Yes, they are all watching us and taking this all in. By “all,” I mean:

  • Yell
  • Call each other names
  • Misrepresent facts
  • Go on defense 
  • Lie
  • Blame
  • Accuse
  • Deflect the issue

The  list of undesirable behaviors could go on…
They are watching acquaintances and family members and people they know only in images  behave like this. They are seeing people they look up to behave like this and often, disagree with others they  love, behaving in unsavory, undesirable ways.  Often this adult behavior is precisely the same ways we tell our children they are not to behave.  “Don’t lie to me! ”  “Stop yelling and use your words!”

In a world where many of us are dedicating our life’s work to teaching kids prosocial skills – like cooperation, assertiveness, respect, empathy  and self-control – there are so many adults who are not demonstrating these basic human skills.  While they are “basic,” they are also in high demand but often not taught nor utilized.

It’s fine – and necessary in a democracy – to have different opinions. Sharing these diverse views requires one to listen to the other side and to make an argument respectfully with facts, with a sense of cooperation to solve a greater issue, and often with empathy so that the problem can be resolved. The interwebs are fantastic.  However, just because it is on-line, that doesn’t make it true, necessary, or desirable. Our kids are hearing and seeing images of poor behavior and ideas that morph from beliefs to thoughts to words and action. As Gandhi said:

“Your beliefs become your thoughts,
Your thoughts become your words,
Your words become your actions,
Your actions become your habits,
Your habits become your values,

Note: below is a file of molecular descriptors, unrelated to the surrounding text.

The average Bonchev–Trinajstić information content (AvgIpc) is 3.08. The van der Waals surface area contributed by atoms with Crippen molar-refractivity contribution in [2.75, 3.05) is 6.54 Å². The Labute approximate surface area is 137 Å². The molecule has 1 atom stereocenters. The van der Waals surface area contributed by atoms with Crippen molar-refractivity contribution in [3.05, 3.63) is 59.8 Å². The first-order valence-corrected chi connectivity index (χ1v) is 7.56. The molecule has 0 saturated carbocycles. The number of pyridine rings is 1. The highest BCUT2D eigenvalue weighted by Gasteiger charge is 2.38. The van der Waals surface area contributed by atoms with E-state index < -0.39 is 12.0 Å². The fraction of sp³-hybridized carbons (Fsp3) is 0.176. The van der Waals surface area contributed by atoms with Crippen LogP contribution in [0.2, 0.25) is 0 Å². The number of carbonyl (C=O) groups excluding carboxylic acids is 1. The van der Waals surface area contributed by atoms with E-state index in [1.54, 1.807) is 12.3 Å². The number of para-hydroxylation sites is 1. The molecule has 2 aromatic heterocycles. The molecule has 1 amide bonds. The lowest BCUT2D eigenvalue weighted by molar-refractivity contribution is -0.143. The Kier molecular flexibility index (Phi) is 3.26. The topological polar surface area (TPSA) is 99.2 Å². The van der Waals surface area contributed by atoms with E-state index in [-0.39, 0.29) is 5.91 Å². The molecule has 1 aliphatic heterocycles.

Your values become your destiny.”

These aggressive, antisocial words, actions, and habits cannot become the values and destiny of a generation. It’s no way for any of us to live.

We need to take a huge, collective breath as the numbers come in.  We need to recommit ourselves to treating each other with care and respect, to discussing issues from a place of cooperation and integrity, and to developing solutions with civility, empathy and advocacy.  It’s time to  get on with the work and joy in our life, rather than being distracted by an election squabbles. This election is  immensely important, but it seems to be keeping us, individually and collectively, from being our best.   We need to up the game, if nothing else, because our kids are watching and learning from us.

Go vote. Go be kind. Go do good. Show those who are watching you how you want the world to be.

Take care,






Busy? Or Productive and Full?


There’s a lot of talk these days about being busy.  There has been for months, so the fact that we are still talking about it means, we haven’t harnessed the beast called Busy.  I’ve come to dislike the term, this so-called  badge of honor.  But why be proud about scrambling around?


I used to brag about being busy.  It felt like my obligation to be busy. It was a sign of accomplishment, pride, power over my crazy life. And there are certainly still times that my planner and calendar are filled, and many more times my mind and body are filled.


Then I read this from Alina Dizik in BBC.com

“We burn valuable time doing things that aren’t necessary or important because this busyness makes us feel productive,”

Yup, feeling productive feels good. Until I realize I am not doing much that is important or necessary. Ouch.

But there’s really no power in being busy. For me, there was also not a heck of a lot of joy, because the business of being busy wasn’t my choice.  But often, I look good being busy.